It was my son’s 13th birthday the other day.  Like many other kids, he had some birthday wishes.  (Totally doable ones IN HIS HEAD.) They were easy, he said.   He explained, with great enthusiasm mind you, that he only wanted a snake (bless) or a dirt bike (you know the kind that he would ride on the street, with cars).  Now listen, I’m not judging any other parent that thinks that these are reasonable gifts, but I actually had to ask him if he knew me at all?!!! (Jury is still out on this.)

  1. I will NEVER (and I say this with all confidence) willingly live in a home with snakes.  PERIOD.
  2. My 13 year old doesn’t even love to shower all the time, I’m thinking he’s not ready for the rules of the road until we can get some of life’s basics down.  Wouldn’t you agree?

Long story short, he ended up with a very nice set of golf clubs.  In my head I thought these were truly a great gift. He has amazing natural talent in golf, and the way I see it it’s a great business tool for his future.  Giving the gift that keeps on giving is what my seasoned mind was thinking.



This may sound spoiled to some, but he was seriously disappointed.  I’m not sure I’ve ever seen him this upset, to be honest. It showed in his face at first, and then his words later.  It’s not that he wasn’t grateful for being given a gift, but his heart’s desire and mine, for him, didn’t look the same and he was clearly in REAL conflict.  He actually voiced some pretty hurtful things to me. I listened. (For awhile, I was internally laughing a bit because in no world, that I had a say in, were those other two wishes going to happen, but I was letting him get it all out, anyway.)

Let’s stop for a second.  Have you ever seen a kid throw a tantrum and in your head you’re like WTH.  We judge. We all do it. Or better yet you’re judging the parents for not doing a better job.  For a split second I was having my own out of body experience, judging him and myself, because he was actually not acting like himself and my immediate response was to get mad and be completely hurt.  You know with my rational brain I went to that place that thought that I had completely failed at this parenting thing.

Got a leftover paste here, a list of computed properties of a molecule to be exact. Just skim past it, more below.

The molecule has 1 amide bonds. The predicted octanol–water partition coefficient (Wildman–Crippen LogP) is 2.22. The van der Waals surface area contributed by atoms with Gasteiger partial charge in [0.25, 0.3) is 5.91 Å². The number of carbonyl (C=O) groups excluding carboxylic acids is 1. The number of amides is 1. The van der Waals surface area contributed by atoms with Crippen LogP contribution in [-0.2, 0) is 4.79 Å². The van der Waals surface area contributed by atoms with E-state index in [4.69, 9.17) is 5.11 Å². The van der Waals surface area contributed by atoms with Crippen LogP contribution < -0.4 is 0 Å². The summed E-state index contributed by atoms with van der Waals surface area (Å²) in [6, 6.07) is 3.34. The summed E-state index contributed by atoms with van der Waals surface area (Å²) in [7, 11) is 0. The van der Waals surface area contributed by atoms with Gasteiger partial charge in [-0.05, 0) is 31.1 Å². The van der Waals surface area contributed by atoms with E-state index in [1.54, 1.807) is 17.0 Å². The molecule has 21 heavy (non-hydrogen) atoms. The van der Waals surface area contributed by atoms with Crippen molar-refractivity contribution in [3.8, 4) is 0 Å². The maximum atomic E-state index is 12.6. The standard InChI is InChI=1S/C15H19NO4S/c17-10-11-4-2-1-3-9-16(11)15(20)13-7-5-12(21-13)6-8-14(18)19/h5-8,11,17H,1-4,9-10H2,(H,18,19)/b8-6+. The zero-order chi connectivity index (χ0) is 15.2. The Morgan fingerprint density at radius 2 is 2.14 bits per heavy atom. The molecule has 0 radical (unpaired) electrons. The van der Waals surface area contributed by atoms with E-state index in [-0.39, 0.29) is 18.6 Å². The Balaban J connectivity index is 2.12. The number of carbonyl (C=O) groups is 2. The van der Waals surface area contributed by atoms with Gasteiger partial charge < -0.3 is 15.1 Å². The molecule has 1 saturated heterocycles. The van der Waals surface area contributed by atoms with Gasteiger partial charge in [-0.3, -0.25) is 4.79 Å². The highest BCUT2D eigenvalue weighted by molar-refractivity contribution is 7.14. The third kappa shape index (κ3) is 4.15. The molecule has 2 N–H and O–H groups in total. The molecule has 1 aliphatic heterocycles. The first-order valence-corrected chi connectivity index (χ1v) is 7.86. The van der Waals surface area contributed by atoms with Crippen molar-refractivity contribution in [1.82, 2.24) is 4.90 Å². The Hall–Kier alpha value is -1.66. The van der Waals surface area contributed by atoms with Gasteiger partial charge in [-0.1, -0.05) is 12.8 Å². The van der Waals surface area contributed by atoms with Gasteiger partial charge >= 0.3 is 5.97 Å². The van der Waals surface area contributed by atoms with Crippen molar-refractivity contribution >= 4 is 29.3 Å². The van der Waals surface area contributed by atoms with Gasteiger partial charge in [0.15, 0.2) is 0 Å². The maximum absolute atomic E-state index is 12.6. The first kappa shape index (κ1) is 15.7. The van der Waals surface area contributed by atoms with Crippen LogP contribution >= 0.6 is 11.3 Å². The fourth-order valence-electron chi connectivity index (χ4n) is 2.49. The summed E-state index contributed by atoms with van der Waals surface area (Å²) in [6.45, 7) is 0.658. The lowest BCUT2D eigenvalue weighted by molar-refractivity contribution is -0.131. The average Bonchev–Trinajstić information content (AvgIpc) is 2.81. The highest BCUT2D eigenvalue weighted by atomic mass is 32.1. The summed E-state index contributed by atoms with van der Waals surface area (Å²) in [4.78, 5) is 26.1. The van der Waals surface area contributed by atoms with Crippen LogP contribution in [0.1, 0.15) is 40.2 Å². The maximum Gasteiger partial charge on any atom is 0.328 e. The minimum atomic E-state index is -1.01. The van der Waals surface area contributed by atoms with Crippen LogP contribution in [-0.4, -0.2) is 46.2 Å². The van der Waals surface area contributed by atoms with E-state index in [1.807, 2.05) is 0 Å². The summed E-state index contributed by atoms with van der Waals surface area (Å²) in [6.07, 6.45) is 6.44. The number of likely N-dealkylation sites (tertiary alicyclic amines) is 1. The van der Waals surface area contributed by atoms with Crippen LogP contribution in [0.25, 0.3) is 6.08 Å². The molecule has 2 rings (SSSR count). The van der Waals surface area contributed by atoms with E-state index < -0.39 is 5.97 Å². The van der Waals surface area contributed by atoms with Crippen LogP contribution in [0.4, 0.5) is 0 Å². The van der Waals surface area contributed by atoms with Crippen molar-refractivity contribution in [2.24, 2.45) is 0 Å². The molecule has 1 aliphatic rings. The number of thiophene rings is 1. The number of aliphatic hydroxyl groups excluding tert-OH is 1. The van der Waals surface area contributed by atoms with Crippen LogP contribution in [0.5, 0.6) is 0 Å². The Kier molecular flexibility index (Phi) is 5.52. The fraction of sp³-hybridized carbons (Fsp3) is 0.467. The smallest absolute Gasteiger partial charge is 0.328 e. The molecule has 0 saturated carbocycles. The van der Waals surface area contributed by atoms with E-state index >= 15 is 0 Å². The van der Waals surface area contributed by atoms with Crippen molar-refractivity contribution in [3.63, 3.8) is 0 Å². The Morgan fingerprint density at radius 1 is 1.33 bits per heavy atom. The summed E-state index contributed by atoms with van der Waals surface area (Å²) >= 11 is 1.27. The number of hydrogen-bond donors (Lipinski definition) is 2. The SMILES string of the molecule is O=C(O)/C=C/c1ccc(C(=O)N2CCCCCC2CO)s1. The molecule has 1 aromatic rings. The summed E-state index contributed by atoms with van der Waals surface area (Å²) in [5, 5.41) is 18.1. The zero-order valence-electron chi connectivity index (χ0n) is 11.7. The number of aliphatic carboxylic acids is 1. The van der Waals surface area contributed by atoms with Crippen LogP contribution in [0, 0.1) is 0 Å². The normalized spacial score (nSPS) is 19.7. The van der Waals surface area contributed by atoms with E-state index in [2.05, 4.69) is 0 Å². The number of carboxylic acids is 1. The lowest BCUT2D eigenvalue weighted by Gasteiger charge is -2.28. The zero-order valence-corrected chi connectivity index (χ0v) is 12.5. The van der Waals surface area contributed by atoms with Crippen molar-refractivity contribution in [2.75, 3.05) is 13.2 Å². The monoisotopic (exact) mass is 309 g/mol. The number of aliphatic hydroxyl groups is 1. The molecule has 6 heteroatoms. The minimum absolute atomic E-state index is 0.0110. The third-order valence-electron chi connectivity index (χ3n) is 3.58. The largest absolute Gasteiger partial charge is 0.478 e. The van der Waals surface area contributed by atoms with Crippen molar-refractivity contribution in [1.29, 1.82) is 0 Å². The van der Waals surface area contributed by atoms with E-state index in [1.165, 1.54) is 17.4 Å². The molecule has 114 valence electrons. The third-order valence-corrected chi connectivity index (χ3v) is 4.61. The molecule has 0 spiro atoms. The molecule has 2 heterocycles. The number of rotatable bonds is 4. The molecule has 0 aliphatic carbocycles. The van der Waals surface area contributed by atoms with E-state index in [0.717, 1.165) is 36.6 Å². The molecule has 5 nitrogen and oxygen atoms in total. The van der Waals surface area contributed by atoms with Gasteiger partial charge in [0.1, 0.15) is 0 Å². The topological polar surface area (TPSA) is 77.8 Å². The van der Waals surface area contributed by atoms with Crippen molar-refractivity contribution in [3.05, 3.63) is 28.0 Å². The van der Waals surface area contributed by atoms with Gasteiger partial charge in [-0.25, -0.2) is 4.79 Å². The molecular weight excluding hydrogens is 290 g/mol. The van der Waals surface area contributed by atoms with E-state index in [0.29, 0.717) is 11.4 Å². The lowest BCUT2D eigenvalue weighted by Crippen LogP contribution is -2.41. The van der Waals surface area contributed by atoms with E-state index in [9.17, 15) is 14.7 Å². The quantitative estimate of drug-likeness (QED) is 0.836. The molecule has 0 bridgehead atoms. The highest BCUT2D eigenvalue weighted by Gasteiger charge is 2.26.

At that moment I wanted to walk away from him, and not talk to him for the rest of HIS day (the mature thing to do, ha).  I couldn’t do that, however, because whether it was justified or not, he was disappointed. I didn’t meet his expectations, even if they were unreasonable in my mind.  He wasn’t happy.  I needed to love him through his disappointment. The circumstances weren’t going to change, BUT either was my love for him and he needs to know that. My love isn't conditional. True love leans in, not out.  Even though I have the ultimate authority to make these decisions while he lives under my roof, that does not negate the raw emotions attached to his unmet expectations. I may be the parent, but I need to honor his REAL feelings. The truth is that disappointment, fear, and pain will never look the same from person to person.  Unlike one of my other kids, with this one, I don’t have to guess how his heart is feeling, because this dude is going to let me know. I don’t necessarily always like the words or action, but I love him just the same.

I stopped and thought about this kids heart.  He is so kind and so funny. In large part he is the glue in our house when someone is sad or feeling agitated.  He can read people and situations better than most adults and he has this uncanny ability to see deep into other people’s hearts and souls. He loves well and is one of the most compassionate people I know.  I adore him. (On days like that day I needed to remember that.)

I didn’t give in, I leaned in.  Within an hour or so, I felt a hand on my shoulder, a head on my chest.  I heard some sweet words being spoken. The door then opened and the golf clubs went out with the kid.  He was out hitting balls in the backyard, swinging for the houses (sorry neighbors), with the biggest grin on his face. What I realize is that his gratitude for the clubs and his disappointment about not getting the snake are not mutually exclusive.  He legitimately feels both in a real way!  I needed to understand this.  We ALL have our ugly sides but we all also have our beautiful sides.  He's no different than the rest of us.  We don't always LIKE all sides of everyone, but AUTHENTIC LOVE gives grace and understanding, many times, when we deserve it the least.

Romans 11:6 NIV
And if by grace, then it cannot be based on works; if it were, grace would no longer be grace.